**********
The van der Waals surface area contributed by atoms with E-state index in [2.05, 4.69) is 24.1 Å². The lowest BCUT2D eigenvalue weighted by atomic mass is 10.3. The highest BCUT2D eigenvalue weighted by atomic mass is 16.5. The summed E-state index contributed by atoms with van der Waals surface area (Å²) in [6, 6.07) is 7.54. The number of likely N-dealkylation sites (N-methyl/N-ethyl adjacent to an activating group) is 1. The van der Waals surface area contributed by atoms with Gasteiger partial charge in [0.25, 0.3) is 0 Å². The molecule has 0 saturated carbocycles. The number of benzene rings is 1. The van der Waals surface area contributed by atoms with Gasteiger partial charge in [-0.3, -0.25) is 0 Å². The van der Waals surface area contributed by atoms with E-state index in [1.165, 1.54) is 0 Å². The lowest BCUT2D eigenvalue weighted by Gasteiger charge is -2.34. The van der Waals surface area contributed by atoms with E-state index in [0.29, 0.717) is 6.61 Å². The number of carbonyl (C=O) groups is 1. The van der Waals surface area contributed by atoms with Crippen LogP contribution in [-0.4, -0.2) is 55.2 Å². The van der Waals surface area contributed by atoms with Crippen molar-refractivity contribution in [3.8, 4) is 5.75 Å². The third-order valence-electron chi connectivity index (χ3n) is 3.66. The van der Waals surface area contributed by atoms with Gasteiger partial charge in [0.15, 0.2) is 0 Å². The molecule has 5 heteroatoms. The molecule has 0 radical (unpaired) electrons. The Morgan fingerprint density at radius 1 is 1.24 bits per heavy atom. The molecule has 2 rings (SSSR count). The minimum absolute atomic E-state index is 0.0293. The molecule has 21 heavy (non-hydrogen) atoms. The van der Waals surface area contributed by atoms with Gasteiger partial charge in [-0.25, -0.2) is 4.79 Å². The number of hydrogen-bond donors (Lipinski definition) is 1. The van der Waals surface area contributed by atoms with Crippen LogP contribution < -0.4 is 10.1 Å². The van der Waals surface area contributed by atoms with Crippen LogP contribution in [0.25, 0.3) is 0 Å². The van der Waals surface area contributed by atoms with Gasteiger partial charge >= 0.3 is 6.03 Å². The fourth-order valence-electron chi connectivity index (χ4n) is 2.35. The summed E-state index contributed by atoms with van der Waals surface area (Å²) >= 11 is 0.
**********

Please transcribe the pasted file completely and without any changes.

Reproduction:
The van der Waals surface area contributed by atoms with E-state index in [2.05, 4.69) is 24.1 Å². The lowest BCUT2D eigenvalue weighted by atomic mass is 10.3. The highest BCUT2D eigenvalue weighted by atomic mass is 16.5. The summed E-state index contributed by atoms with van der Waals surface area (Å²) in [6, 6.07) is 7.54. The number of likely N-dealkylation sites (N-methyl/N-ethyl adjacent to an activating group) is 1. The van der Waals surface area contributed by atoms with Gasteiger partial charge in [0.25, 0.3) is 0 Å². The molecule has 0 saturated carbocycles. The number of benzene rings is 1. The van der Waals surface area contributed by atoms with Gasteiger partial charge in [-0.3, -0.25) is 0 Å². The van der Waals surface area contributed by atoms with E-state index in [1.165, 1.54) is 0 Å². The lowest BCUT2D eigenvalue weighted by Gasteiger charge is -2.34. The van der Waals surface area contributed by atoms with E-state index in [0.29, 0.717) is 6.61 Å². The number of carbonyl (C=O) groups is 1. The van der Waals surface area contributed by atoms with Crippen LogP contribution in [-0.4, -0.2) is 55.2 Å². The van der Waals surface area contributed by atoms with Crippen molar-refractivity contribution in [3.8, 4) is 5.75 Å². The third-order valence-electron chi connectivity index (χ3n) is 3.66. The van der Waals surface area contributed by atoms with Gasteiger partial charge in [0.15, 0.2) is 0 Å². The molecule has 5 heteroatoms. The molecule has 0 radical (unpaired) electrons. The Morgan fingerprint density at radius 1 is 1.24 bits per heavy atom. The molecule has 2 rings (SSSR count). The minimum absolute atomic E-state index is 0.0293. The molecule has 21 heavy (non-hydrogen) atoms. The van der Waals surface area contributed by atoms with Gasteiger partial charge in [-0.25, -0.2) is 4.79 Å². The number of hydrogen-bond donors (Lipinski definition) is 1. The van der Waals surface area contributed by atoms with Crippen LogP contribution < -0.4 is 10.1 Å². The van der Waals surface area contributed by atoms with Crippen LogP contribution in [0.25, 0.3) is 0 Å². The van der Waals surface area contributed by atoms with Gasteiger partial charge >= 0.3 is 6.03 Å². The fourth-order valence-electron chi connectivity index (χ4n) is 2.35. The summed E-state index contributed by atoms with van der Waals surface area (Å²) >= 11 is 0.